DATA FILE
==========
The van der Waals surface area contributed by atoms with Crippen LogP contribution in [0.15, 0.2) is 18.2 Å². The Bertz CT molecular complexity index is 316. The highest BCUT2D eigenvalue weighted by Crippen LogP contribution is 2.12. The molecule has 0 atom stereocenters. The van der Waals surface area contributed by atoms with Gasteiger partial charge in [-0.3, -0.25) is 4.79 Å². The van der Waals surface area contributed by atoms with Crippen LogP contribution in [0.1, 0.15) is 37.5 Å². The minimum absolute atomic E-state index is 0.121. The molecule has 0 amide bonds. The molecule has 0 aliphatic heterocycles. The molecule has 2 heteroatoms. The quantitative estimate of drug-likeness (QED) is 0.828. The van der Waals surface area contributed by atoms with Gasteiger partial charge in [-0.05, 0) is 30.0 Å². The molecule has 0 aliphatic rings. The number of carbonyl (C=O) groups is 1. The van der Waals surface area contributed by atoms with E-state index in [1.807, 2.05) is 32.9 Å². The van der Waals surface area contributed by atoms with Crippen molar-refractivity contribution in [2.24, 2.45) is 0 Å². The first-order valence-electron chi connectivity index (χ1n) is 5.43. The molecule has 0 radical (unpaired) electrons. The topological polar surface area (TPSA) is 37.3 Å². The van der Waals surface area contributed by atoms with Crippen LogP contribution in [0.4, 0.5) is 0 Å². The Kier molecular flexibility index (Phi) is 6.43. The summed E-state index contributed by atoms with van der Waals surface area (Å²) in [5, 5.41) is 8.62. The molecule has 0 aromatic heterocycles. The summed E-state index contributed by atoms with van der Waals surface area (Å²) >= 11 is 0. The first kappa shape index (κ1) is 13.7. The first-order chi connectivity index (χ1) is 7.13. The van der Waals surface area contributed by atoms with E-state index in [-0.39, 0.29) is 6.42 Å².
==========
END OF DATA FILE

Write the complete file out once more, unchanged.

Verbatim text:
The van der Waals surface area contributed by atoms with Crippen LogP contribution in [0.15, 0.2) is 18.2 Å². The Bertz CT molecular complexity index is 316. The highest BCUT2D eigenvalue weighted by Crippen LogP contribution is 2.12. The molecule has 0 atom stereocenters. The van der Waals surface area contributed by atoms with Gasteiger partial charge in [-0.3, -0.25) is 4.79 Å². The van der Waals surface area contributed by atoms with Crippen LogP contribution in [0.1, 0.15) is 37.5 Å². The minimum absolute atomic E-state index is 0.121. The molecule has 0 amide bonds. The molecule has 0 aliphatic heterocycles. The molecule has 2 heteroatoms. The quantitative estimate of drug-likeness (QED) is 0.828. The van der Waals surface area contributed by atoms with Gasteiger partial charge in [-0.05, 0) is 30.0 Å². The molecule has 0 aliphatic rings. The number of carbonyl (C=O) groups is 1. The van der Waals surface area contributed by atoms with E-state index in [1.807, 2.05) is 32.9 Å². The van der Waals surface area contributed by atoms with Crippen molar-refractivity contribution in [2.24, 2.45) is 0 Å². The first-order valence-electron chi connectivity index (χ1n) is 5.43. The molecule has 0 radical (unpaired) electrons. The topological polar surface area (TPSA) is 37.3 Å². The van der Waals surface area contributed by atoms with Crippen LogP contribution in [0.4, 0.5) is 0 Å². The Kier molecular flexibility index (Phi) is 6.43. The summed E-state index contributed by atoms with van der Waals surface area (Å²) in [5, 5.41) is 8.62. The molecule has 0 aromatic heterocycles. The summed E-state index contributed by atoms with van der Waals surface area (Å²) >= 11 is 0. The first kappa shape index (κ1) is 13.7. The first-order chi connectivity index (χ1) is 7.13. The van der Waals surface area contributed by atoms with E-state index in [-0.39, 0.29) is 6.42 Å².